The nordic ski pole market has always been a crowded one, but one Norwegian brand has consistently produced some of the very finest poles available, Swix. Currently the World Cup circuit is dominated by one ski pole: the Swix Triac 2.0. This is mostly due to the superior swing weight (or lack thereof) and incredible stiffness. In this post I will attempt to comprehensively review its Performance, Build Quality, Specifications, and Value.
The performance of the Swix Triac 2.0 poles is an easy topic to discuss. The conversation is simple, they are the best performing poles available on the market. Their swing weight is astonishingly slight. When you first pick up these poles there is this “whoa” moment; they are truly ultralight. Going from using these poles regularly to just about any other top of line carbon race pole is just plain and simple a step down. Now one may think that with the incredibly lightweight construction of these poles their stiffness may suffer. I can attest that this is not the case with the Triac 2.0s. I am not a huge person but I physically have a very hard time flexing the Triac 2.0s more than a miniscule amount. What all this results in is a ski pole which is so light and stiff that it truly feels as if you have an unfair advantage.
While many high end poles are not the strongest poles available, the Triac 2.0s are some of the toughest full carbon poles I have ever used. I have personally caught an edge on many a high speed descent and pretty much sat down on these poles mid fall, yet they haven’t shown a sign of giving out. Not only are the Triac 2.0s incredibly strong, the overall fit and finish of the poles is just a cut above the rest. From the cork grips to the brilliantly simple pole straps, the overall feel of these poles is premium. Last season I put months of daily use on these poles and they are no worse for wear. The cork is barely wearing, the straps are immaculate, and the baskets look almost new despite numerous rough and tumble mass starts. Overall the build quality of the Triac 2.0s is unrivaled.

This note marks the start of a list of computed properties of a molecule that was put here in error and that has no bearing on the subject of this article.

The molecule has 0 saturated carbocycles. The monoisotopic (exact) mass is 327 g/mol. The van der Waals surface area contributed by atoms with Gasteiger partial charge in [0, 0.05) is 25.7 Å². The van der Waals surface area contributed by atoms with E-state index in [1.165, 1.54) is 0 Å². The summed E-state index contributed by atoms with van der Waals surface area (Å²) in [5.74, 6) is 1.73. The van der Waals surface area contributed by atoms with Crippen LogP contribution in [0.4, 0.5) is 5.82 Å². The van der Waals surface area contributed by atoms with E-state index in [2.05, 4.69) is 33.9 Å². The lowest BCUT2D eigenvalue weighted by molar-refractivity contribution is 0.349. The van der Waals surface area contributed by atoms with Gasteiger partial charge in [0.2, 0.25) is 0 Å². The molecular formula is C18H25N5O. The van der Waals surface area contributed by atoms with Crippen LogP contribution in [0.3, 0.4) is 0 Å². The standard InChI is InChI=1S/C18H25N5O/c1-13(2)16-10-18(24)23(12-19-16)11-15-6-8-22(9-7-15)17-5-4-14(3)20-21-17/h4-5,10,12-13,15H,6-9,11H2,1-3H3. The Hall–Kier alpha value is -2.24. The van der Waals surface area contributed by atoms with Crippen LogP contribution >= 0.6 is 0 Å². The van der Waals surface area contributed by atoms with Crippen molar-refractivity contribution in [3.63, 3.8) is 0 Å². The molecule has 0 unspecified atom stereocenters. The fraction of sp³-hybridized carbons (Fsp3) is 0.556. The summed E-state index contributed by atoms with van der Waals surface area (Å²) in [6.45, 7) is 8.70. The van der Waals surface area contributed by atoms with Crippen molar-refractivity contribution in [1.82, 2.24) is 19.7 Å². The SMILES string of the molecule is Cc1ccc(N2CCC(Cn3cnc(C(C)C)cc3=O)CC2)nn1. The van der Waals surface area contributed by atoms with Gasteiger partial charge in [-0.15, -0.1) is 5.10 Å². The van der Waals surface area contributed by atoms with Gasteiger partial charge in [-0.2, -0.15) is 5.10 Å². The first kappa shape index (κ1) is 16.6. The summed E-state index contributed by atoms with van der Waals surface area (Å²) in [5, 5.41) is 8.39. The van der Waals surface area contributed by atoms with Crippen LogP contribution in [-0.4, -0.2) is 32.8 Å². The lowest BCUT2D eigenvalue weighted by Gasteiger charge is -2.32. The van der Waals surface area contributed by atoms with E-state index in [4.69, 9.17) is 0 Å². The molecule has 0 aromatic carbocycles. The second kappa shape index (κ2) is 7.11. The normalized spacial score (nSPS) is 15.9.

The specifications of the Triac 2.0s are what you would expect from such a successful and well performing race pole. The grips are high quality cork and the straps are some of the very best and long lasting out there. For baskets the Triac 2.0s are exchangeable and compatible with all TBS (Triac Basket System) baskets and rollerski ferrules. There are many different models of baskets available for the Triac 2.0s from big soft snow ones to almost ferrule like ones for those icy days. Switching Baskets is quick and easy, you just have to unscrew the collar and slide off the basket, replace the basket with the appropriate replacement and re-screwdown the collar. The shafts of the Triac 2.0s are triangular in shape, hence the name. This supposedly aids in stiffness and strength. The Triac 2.0’s are available in sizes from 135cm -180cm.
Value is the only real category where I have something negative to say about the Swix Triac 2.0s. These poles are eye wateringly expensive, coming in at $599.99. These are the most expensive poles ever sold, beating out the former record holder (the Triac 1.0). The only thing to say about this prohibitive price tag is, these are poles which if taken care of will actually improve your ski experience for many years to come.
In conclusion there is not much else to say about the Swix Triac 2.0s. If you can stomach the astronomical price tag then these poles will redefine what you look for in nordic ski poles. They are some of the most durable, high performance, and successful ski poles of all time. It is clear why the Triac 2.0 is the first choice of a vast majority of world cup athletes. What poles do you use? Let me know in the comments down below!